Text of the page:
Canadian studios and production crews are busier than ever before — thanks in part to demand from foreign streaming giants such as Netflix, Amazon and Disney-owned Hulu, who need to feed binge-watchers’ voracious appetite for on-demand entertainment.
But at the same time, those American behemoths are being accused of not contributing their fair share to produce Canadian content and culture. Many of the shows they’re producing here are aimed at worldwide audiences, with little connection to this country or its identity, critics say.
The campaign by Canadian broadcasters to force streaming companies like Netflix to contribute to the Canada Media Fund, which kick-starts Canadian productions that tell Canadian stories, has renewed the long-standing debate in this country about what exactly constitutes Canadian content.
Is it more important to tell uniquely Canadian stories or to have a thriving film and television production industry north of the border? And do thrifty consumers care about either if it means they may have to pay more for the right to binge their favourite programs?
A bustling industry
Hard at work in a suburban Toronto studio, the producer of Netflix’s Designated Survivor series, starring Canadian actor Kiefer Sutherland, doesn’t have time to even think about such concerns.
Currently shooting its third season, Canadian-born Chris Grismer heads up a team of about 200 television and movie professionals — camera and sound technicians, hair and makeup professionals, directors, staging and props people.
“It’s difficult to get crews right now,” said Grismer, who grew up in Saskatchewan. “It’s difficult to even find a spot to shoot in Toronto, because everything that could be studio space has already been turned into studio space.”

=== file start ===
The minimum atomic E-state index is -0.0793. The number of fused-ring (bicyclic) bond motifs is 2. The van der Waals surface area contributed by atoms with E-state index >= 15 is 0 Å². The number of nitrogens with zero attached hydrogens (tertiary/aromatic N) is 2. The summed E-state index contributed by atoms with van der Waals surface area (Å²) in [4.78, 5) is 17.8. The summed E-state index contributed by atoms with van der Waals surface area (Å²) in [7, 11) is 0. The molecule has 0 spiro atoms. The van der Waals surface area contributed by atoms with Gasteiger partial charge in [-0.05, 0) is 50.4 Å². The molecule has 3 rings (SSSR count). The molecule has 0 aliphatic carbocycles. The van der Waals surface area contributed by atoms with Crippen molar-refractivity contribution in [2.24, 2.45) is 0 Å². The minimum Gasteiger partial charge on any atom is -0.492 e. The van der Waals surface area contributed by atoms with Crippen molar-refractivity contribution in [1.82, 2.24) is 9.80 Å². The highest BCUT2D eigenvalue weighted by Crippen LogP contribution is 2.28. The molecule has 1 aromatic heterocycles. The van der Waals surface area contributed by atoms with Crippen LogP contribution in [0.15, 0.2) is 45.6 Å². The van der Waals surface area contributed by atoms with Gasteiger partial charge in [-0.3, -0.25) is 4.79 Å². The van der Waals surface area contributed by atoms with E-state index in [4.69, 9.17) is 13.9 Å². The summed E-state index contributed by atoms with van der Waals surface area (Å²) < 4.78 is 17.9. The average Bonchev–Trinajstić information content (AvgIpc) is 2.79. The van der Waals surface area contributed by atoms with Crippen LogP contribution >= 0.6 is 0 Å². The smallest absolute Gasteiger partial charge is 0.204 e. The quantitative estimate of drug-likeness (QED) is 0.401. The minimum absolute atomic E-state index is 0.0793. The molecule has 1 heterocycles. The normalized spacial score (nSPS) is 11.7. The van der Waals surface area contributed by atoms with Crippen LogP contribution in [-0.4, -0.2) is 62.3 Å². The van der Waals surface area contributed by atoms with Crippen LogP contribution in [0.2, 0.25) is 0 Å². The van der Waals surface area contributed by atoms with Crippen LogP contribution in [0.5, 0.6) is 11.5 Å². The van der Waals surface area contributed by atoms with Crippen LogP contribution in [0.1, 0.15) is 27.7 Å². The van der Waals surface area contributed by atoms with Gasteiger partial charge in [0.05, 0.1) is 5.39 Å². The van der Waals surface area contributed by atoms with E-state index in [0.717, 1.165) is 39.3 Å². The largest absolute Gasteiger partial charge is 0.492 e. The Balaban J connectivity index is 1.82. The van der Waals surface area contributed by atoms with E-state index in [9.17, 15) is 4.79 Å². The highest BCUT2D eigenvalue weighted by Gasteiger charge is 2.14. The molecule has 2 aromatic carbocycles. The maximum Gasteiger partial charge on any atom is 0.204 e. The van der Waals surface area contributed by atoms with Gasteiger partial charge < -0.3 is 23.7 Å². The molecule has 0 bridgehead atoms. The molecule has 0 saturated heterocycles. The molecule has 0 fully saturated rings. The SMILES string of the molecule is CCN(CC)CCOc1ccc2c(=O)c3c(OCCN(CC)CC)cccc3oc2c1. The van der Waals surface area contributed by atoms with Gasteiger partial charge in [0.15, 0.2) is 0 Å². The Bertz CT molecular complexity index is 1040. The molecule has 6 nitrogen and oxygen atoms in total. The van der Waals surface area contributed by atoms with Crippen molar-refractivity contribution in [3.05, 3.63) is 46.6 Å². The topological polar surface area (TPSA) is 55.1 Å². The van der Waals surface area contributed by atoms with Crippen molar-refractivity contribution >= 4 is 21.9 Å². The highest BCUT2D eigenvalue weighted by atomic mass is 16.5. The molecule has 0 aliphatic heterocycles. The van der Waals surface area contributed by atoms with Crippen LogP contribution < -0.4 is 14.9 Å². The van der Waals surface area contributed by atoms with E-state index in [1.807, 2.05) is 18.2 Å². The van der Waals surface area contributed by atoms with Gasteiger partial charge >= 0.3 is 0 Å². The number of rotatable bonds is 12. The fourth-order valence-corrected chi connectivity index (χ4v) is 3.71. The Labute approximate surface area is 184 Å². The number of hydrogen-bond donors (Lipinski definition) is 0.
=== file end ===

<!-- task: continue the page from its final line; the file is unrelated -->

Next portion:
Supporters of Canadian culture point out that much of the boom in production here stems from the creation of American programs like Designated Survivor. Known in the business as “service production,” nothing that ends up on the screen will say “Canada,” despite it being shot here by Canadian professionals, often with Canadian stars.
In Designated Survivor, for example, the son of iconic Canadian actor Donald Sutherland plays the president of the United States, in a completely American storyline.
But the show’s producer wonders what it really means, these days, to refer to content as “Canadian.”
“Netflix itself is making a lot of shows that are made by Canadian producers and Canadian writers that I would consider Cancon in the traditional sense of the word,” Grismer said during a short break from filming.
Michael Geist, a professor at the University of Ottawa and the Canada Research Chair for the internet and e-commerce, points out the irony that even the television series based on Margaret Atwood’s novel, The Handmaid’s Tale — an international smash hit made in Canada for Hulu, now shooting a third season — doesn’t meet the specific, detailed requirements for Canadian content and therefore can’t access certain funding.
The CRTC’s points system recognizes the contributions of various production professionals, but not authors.
“Our system right now is among the most rigid anywhere in the world,” Geist said. “And so, taking a book by a famous Canadian author and trying to bring it to the screen doesn’t get you any further in terms of saying that’s actually a Canadian story.”
All of this is taking place in an environment where there is no Canadian content emergency.– Prof. Michael Geist , University of Ottawa